Non-modifiable approach database.
The entire approach sequence, from the
initial approach waypoint (IAWP)
through to the end of the missed ap-
proach segment, must be contained in
an integral database which cannot be
modified by user input into the GPS avi-
onics. Only the entire database can be
modified by replacement with an up-
dated database.
The feeder segment(s), if any, arent
included in the required integral data-
basethis is important because its nec-
essary for the pilot to build any required
feeder route correctly; i.e., fly the pro-
cedural centerline of the feeder route
from the feeder waypoint (FWP) to the
IAWP, rather than making the mistake
of to-to homing on the IAWP. (See
GPS Feeder Routes, September 1996
IFRR.)
Airline-driven RNAV specs
The airlines made a false start into
the world of RNAV in the 1970s. In the
process they jointly agreed upon cer-
tain RNAV specifications, known as
ARINC 424. These random navigation
specifications, although more optimally
suited for a moving map display with
full route nav database, became the de-
fault standard for all FAA-approved
RNAV systems, including IFR GPS.
The airlines will probably never use
GPS avionics in the form of the stand-
alone IFR boxes of today. Rather, GPS
will become the primary nav sensor for
the flight management systems lateral
nav sub-system and electronic moving
map display. The ideal implementation
1ER|S REVlEW
(continued on next page)
lFR Refresher, January 199/ 11
of IFR GPS in any airplane, GA or air
carrier, would be to have a good picto-
rial presentation of the GPS flight plan
route, including the full instrument ap-
proach or departure procedure, and a
full route database of all airways and
feeder routes.
Basic GA box
Its beyond the scope of this article to
describe specifically how each avionics
manufacturer has implemented the re-
quired TSO specs into its IFR GPS box.
Instead, Ill discuss the TERPs and op-
erational aspects of GPS approaches that
are common to all operations.
Without a good moving map to aug-
ment, or even just maintain situational
awareness, the en route or approach
chart must be oriented carefully by the
pilot and related to the information pro-
vided by the GPS box. This is the point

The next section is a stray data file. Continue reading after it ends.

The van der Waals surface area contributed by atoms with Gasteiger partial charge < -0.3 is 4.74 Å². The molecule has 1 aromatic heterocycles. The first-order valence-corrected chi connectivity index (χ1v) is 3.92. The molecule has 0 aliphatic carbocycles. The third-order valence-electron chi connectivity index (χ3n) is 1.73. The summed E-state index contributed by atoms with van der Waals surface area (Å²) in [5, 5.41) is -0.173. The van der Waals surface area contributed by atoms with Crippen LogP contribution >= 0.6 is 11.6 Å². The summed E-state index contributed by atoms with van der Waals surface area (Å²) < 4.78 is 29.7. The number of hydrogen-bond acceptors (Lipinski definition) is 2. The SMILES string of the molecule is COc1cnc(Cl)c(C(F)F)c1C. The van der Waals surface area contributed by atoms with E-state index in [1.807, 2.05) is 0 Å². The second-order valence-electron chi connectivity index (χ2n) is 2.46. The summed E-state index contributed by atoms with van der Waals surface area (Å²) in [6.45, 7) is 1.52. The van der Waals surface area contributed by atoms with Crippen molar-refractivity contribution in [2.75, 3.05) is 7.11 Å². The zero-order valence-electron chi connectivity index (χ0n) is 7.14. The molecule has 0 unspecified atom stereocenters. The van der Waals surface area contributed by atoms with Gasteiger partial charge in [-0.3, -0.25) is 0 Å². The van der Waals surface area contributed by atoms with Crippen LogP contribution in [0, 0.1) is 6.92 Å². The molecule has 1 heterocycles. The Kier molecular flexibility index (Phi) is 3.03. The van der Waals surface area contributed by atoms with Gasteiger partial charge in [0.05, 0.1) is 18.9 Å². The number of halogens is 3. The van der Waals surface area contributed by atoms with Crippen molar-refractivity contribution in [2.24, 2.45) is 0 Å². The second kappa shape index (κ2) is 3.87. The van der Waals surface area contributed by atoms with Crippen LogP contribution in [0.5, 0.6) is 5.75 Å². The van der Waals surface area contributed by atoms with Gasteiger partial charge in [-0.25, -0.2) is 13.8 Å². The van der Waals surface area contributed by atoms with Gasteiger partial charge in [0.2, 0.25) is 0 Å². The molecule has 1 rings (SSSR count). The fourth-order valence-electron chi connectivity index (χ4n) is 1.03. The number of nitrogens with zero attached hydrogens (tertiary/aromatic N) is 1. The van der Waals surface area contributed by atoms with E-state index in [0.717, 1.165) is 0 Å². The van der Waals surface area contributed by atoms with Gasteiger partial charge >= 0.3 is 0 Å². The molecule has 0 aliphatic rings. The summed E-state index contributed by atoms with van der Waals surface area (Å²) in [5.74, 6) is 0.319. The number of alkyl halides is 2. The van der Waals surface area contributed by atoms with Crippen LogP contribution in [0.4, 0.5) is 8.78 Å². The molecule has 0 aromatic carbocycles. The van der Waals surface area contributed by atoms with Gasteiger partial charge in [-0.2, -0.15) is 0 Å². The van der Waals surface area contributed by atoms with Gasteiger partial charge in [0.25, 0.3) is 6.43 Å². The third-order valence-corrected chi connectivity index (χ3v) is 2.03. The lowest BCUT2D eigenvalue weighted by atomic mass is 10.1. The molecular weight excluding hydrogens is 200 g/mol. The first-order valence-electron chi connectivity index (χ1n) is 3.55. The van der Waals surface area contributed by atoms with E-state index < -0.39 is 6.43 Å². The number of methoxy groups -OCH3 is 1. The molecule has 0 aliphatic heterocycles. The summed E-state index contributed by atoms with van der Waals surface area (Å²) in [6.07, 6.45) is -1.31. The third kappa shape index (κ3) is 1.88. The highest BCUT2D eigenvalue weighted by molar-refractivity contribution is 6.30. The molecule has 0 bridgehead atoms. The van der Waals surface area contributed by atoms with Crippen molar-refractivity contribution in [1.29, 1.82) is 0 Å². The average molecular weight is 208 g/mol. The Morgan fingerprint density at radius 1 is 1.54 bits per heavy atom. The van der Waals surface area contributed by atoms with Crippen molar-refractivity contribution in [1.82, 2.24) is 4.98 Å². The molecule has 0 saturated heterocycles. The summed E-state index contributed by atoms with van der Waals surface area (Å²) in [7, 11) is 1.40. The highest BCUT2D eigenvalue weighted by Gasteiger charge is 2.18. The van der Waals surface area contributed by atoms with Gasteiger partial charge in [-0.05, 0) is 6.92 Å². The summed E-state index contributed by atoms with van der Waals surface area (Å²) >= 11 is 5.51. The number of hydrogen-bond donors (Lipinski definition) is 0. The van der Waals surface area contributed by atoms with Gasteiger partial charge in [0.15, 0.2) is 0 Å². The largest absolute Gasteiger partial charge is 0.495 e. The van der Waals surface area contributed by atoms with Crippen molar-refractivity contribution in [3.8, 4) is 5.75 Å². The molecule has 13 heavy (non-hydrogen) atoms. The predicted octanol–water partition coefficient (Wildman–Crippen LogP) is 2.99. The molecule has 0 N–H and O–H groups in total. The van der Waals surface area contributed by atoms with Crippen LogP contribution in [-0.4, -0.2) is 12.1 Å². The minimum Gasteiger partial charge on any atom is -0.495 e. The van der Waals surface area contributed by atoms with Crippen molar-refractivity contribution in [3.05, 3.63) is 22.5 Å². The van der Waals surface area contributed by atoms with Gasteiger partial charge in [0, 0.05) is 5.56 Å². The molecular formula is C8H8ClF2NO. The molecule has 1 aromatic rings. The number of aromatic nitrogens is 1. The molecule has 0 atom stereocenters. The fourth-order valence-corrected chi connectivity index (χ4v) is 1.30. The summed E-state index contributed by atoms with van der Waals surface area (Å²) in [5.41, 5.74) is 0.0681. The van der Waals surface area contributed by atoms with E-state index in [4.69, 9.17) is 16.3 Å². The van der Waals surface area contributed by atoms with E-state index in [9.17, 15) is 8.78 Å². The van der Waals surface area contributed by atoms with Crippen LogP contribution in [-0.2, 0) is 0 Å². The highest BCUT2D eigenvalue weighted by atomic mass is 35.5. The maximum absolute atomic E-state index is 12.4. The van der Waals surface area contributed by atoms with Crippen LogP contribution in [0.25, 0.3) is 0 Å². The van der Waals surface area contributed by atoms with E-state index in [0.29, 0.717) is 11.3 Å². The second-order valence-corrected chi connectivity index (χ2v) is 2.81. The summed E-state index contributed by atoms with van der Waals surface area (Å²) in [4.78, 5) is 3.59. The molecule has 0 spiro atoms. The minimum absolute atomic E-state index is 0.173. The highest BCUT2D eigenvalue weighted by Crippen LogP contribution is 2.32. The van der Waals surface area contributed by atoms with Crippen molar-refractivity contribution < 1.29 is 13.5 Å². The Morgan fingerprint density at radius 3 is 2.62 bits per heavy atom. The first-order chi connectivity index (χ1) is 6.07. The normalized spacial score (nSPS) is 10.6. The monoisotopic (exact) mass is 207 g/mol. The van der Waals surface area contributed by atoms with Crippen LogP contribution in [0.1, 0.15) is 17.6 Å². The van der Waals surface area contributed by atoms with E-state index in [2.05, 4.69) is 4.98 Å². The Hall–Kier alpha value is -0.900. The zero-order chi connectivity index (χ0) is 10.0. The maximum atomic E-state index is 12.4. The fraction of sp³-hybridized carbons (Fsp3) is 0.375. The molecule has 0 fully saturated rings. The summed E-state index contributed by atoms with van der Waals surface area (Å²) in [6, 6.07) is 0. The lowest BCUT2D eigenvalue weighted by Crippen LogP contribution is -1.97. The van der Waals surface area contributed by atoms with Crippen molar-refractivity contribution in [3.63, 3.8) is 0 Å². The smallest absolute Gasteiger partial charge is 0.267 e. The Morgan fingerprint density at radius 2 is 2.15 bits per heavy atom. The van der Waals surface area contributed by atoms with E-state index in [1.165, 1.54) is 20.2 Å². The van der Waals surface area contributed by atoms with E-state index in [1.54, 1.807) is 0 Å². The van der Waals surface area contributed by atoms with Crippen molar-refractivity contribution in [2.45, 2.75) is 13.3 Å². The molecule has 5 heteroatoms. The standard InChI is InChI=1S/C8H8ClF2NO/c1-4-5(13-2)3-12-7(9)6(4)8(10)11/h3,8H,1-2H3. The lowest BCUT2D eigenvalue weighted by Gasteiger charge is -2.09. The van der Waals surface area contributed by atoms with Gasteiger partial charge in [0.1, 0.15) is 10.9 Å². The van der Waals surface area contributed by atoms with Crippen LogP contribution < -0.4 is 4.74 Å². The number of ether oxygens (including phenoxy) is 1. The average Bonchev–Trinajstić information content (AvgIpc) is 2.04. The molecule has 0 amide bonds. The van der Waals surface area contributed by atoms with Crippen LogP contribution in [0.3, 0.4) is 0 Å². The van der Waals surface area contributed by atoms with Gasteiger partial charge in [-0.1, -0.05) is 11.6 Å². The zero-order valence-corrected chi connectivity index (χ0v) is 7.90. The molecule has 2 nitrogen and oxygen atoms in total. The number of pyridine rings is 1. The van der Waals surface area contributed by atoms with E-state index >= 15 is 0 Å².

to state what should be etched in stone
as a cardinal rule: The way a vendor
resolves route sequencing ambiguities
in its box can only be mastered by the
pilot with lots of practice and, in any
case, such hard-learned knowledge
may have little, if any, value with a dif-
ferent vendors box.
The FAA realizes this, but it seems
to be too late to go back to the drawing
board and create a full-blown set of
mandatory, comprehensive and uniform
specifications for all vendors. The FAA
is presently wrestling with writing ge-
neric GPS guidance for the AIM, an
almost impossible task.
TERPs protected airspace
The illustration on the right is from
FAA Order 8260.38A, Civil Utiliza-
tion of Global Positioning System
(GPS), which is a supplement to the
TERPs Handbook. Although a bit busy
at first glance, it shows the segments
of the GPS instrument approach:
Feeder routes are the same width
as VOR airways: a 4-mile primary area
either side of centerline with an adja-
cent 2-mile secondary area. Unlike
VOR airways beyond 51 miles from a
VOR station, GPS routes never expand.
This is because the errors are linear with
GPS, unlike the angular system that re-
sults from ground-based nav aids. The
required obstacle clearance (ROC) in
the primary area is 1,000 feet (2,000 feet
in mountainous areas).
Initial approach segments have the
same width as feeder routes at more than
30 miles from the airport. Initial ap-
proach segments within 30 miles of the
airport have primary areas two miles in
width, with an adjacent one-mile wide